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Defeat Arnold’s Prop. 75: Apply It To Corporations

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Want to see Arnold Schwarzenegger and his corporate cronies flip-flop faster than John Kerry at a gay marriage rally? Want to know what is REALLY behind Prop. 75?

What is good for the goose is good for the gander, right? If the Governator thinks Prop. 75 is such a good idea for unions, ask him whether he supports applying the same principle to corporations, too. Proposition 75, at its core, is designed to hurt the clout of the unions and strengthen the corporate hand, so Arnold and his supporters are hypocrites who will not back this proposal, even though it is the fair thing to do.

Prop. 75 wants to impose internal requirements on the unions to take majority votes of their members before they take political action. Contentious matters internal to the union will become expensive, time consuming, and wasteful. The unions will be hamstrung, frozen in place, and unable to act –when that is precisely what they need to do in certain scenarios.

Whether Prop. 75 passes or fails, the best answer is to begin an all out push in California to impose the same requirement on corporations that Schwarzenegger and his corporate cronies are now trying to push onto unions.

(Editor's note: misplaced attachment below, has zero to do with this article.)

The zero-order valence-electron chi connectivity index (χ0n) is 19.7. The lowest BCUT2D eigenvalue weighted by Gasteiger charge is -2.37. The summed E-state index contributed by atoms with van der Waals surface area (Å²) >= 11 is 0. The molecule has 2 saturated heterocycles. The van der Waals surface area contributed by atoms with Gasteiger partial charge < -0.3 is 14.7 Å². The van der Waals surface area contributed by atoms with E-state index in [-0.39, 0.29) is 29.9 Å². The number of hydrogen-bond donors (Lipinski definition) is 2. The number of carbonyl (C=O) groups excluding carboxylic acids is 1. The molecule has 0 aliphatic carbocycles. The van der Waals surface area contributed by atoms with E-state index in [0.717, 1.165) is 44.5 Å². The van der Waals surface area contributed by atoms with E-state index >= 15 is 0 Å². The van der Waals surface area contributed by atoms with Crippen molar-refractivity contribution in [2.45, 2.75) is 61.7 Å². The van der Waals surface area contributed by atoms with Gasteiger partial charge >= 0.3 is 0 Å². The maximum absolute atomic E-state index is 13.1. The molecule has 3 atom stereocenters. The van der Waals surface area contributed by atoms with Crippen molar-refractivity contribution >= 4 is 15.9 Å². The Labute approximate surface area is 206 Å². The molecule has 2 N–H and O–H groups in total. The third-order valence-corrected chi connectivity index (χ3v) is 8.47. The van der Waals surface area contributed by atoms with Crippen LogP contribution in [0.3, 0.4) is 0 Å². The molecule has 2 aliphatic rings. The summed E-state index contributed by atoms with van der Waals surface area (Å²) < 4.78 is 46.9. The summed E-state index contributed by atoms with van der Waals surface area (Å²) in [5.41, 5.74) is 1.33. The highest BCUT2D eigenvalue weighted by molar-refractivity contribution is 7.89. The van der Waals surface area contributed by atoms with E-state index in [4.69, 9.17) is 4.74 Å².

Alphaliberal.comIt is time to take dirty money out of California politics. There is no disconnect between union activities and the best interests of its members that requires majority votes every time the union wants to act. There is a simple solution. If union members don’t like what the union is doing and don’t think the union is acting in their best interest, they are free to leave the union and join up with any employer they want. They are free to join Wal-Mart if they feel that is who will look out for their best interests.

The real problem in California is the influence of corporations, not the strength of the unions. There is a real disconnect between corporate interests and the interests of the people of California. Imagine this, a large multi-national corporation throws millions of dollars into a political campaign to abolish personal bankruptcy for Californians who have hit on hard times — not caring that most of the bankruptcies are caused by catastrophic illness and a lack of affordable healthcare. At the very same time the very same company is pumping millions of dollars into political campaigns designed to weaken the health care for California’s workers.